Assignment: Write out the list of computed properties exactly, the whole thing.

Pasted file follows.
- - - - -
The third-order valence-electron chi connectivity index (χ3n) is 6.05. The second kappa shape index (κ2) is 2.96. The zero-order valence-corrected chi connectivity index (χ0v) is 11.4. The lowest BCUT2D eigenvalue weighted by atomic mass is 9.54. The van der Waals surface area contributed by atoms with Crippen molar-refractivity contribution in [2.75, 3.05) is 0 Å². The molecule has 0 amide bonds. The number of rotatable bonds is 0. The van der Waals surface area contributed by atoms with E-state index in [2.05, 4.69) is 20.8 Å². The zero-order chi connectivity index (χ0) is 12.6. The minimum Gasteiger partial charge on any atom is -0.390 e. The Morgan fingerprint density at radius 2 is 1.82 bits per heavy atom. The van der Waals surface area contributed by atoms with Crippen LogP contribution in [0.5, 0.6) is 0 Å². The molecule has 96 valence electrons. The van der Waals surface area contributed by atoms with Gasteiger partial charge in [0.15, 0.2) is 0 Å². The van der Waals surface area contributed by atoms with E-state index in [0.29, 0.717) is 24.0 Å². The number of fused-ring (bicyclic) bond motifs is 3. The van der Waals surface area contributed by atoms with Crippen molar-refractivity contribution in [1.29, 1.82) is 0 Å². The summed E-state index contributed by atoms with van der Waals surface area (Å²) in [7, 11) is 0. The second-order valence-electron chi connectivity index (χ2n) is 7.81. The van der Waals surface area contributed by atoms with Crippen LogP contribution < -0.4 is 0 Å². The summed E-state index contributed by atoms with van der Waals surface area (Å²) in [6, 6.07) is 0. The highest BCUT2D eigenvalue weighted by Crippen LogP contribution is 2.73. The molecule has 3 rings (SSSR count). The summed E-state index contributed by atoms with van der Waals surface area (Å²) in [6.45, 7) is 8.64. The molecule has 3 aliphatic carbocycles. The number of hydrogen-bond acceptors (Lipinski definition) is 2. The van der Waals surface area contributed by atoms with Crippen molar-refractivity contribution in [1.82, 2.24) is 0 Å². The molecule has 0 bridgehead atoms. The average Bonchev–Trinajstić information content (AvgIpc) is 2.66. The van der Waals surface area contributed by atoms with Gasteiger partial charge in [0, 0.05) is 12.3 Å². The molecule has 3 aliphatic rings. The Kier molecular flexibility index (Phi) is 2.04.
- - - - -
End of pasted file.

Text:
The third-order valence-electron chi connectivity index (χ3n) is 6.05. The second kappa shape index (κ2) is 2.96. The zero-order valence-corrected chi connectivity index (χ0v) is 11.4. The lowest BCUT2D eigenvalue weighted by atomic mass is 9.54. The van der Waals surface area contributed by atoms with Crippen molar-refractivity contribution in [2.75, 3.05) is 0 Å². The molecule has 0 amide bonds. The number of rotatable bonds is 0. The van der Waals surface area contributed by atoms with E-state index in [2.05, 4.69) is 20.8 Å². The zero-order chi connectivity index (χ0) is 12.6. The minimum Gasteiger partial charge on any atom is -0.390 e. The Morgan fingerprint density at radius 2 is 1.82 bits per heavy atom. The van der Waals surface area contributed by atoms with Crippen LogP contribution in [0.5, 0.6) is 0 Å². The molecule has 96 valence electrons. The van der Waals surface area contributed by atoms with Gasteiger partial charge in [0.15, 0.2) is 0 Å². The van der Waals surface area contributed by atoms with E-state index in [0.29, 0.717) is 24.0 Å². The number of fused-ring (bicyclic) bond motifs is 3. The van der Waals surface area contributed by atoms with Crippen molar-refractivity contribution in [1.29, 1.82) is 0 Å². The summed E-state index contributed by atoms with van der Waals surface area (Å²) in [7, 11) is 0. The second-order valence-electron chi connectivity index (χ2n) is 7.81. The van der Waals surface area contributed by atoms with Crippen LogP contribution < -0.4 is 0 Å². The summed E-state index contributed by atoms with van der Waals surface area (Å²) in [6, 6.07) is 0. The highest BCUT2D eigenvalue weighted by Crippen LogP contribution is 2.73. The molecule has 3 rings (SSSR count). The summed E-state index contributed by atoms with van der Waals surface area (Å²) in [6.45, 7) is 8.64. The molecule has 3 aliphatic carbocycles. The number of hydrogen-bond acceptors (Lipinski definition) is 2. The van der Waals surface area contributed by atoms with Crippen molar-refractivity contribution in [1.82, 2.24) is 0 Å². The molecule has 0 bridgehead atoms. The average Bonchev–Trinajstić information content (AvgIpc) is 2.66. The van der Waals surface area contributed by atoms with Gasteiger partial charge in [0, 0.05) is 12.3 Å². The molecule has 3 aliphatic rings. The Kier molecular flexibility index (Phi) is 2.04.